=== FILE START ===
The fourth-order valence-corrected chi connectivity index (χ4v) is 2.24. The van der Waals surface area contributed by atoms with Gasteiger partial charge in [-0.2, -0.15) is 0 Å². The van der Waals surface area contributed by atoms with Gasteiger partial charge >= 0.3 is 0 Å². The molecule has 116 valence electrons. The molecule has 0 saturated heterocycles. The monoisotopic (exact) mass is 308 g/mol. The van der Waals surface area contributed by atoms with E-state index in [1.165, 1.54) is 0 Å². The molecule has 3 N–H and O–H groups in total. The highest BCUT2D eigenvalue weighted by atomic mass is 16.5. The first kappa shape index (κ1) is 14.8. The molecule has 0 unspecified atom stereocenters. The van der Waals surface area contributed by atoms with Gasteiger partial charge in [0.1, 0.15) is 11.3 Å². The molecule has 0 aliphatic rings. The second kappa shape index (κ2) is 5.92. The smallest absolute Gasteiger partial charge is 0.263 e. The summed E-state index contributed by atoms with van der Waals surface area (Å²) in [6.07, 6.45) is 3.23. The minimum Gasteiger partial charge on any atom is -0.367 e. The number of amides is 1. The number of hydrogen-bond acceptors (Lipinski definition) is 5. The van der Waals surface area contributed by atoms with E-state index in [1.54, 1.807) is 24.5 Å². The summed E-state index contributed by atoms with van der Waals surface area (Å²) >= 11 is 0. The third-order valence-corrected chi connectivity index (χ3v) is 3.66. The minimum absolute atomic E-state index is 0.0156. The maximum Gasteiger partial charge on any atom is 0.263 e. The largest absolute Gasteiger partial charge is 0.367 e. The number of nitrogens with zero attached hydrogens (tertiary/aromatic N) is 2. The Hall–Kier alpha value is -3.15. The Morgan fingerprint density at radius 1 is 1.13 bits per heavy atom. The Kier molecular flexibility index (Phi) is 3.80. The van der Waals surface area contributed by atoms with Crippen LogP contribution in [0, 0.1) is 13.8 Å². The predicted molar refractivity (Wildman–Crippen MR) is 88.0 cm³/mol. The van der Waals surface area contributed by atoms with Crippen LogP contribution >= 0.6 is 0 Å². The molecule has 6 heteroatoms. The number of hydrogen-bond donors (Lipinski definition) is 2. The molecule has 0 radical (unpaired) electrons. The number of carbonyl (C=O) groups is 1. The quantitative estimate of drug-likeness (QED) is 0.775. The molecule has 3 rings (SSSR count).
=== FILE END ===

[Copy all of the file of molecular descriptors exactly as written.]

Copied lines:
The fourth-order valence-corrected chi connectivity index (χ4v) is 2.24. The van der Waals surface area contributed by atoms with Gasteiger partial charge in [-0.2, -0.15) is 0 Å². The van der Waals surface area contributed by atoms with Gasteiger partial charge >= 0.3 is 0 Å². The molecule has 116 valence electrons. The molecule has 0 saturated heterocycles. The monoisotopic (exact) mass is 308 g/mol. The van der Waals surface area contributed by atoms with E-state index in [1.165, 1.54) is 0 Å². The molecule has 3 N–H and O–H groups in total. The highest BCUT2D eigenvalue weighted by atomic mass is 16.5. The first kappa shape index (κ1) is 14.8. The molecule has 0 unspecified atom stereocenters. The van der Waals surface area contributed by atoms with Gasteiger partial charge in [0.1, 0.15) is 11.3 Å². The molecule has 0 aliphatic rings. The second kappa shape index (κ2) is 5.92. The smallest absolute Gasteiger partial charge is 0.263 e. The summed E-state index contributed by atoms with van der Waals surface area (Å²) in [6.07, 6.45) is 3.23. The minimum Gasteiger partial charge on any atom is -0.367 e. The number of amides is 1. The number of hydrogen-bond acceptors (Lipinski definition) is 5. The van der Waals surface area contributed by atoms with E-state index in [1.54, 1.807) is 24.5 Å². The summed E-state index contributed by atoms with van der Waals surface area (Å²) >= 11 is 0. The third-order valence-corrected chi connectivity index (χ3v) is 3.66. The minimum absolute atomic E-state index is 0.0156. The maximum Gasteiger partial charge on any atom is 0.263 e. The largest absolute Gasteiger partial charge is 0.367 e. The number of nitrogens with zero attached hydrogens (tertiary/aromatic N) is 2. The Hall–Kier alpha value is -3.15. The Morgan fingerprint density at radius 1 is 1.13 bits per heavy atom. The Kier molecular flexibility index (Phi) is 3.80. The van der Waals surface area contributed by atoms with Crippen LogP contribution in [0, 0.1) is 13.8 Å². The predicted molar refractivity (Wildman–Crippen MR) is 88.0 cm³/mol. The van der Waals surface area contributed by atoms with Crippen LogP contribution >= 0.6 is 0 Å². The molecule has 6 heteroatoms. The number of hydrogen-bond donors (Lipinski definition) is 2. The molecule has 0 radical (unpaired) electrons. The number of carbonyl (C=O) groups is 1. The quantitative estimate of drug-likeness (QED) is 0.775. The molecule has 3 rings (SSSR count).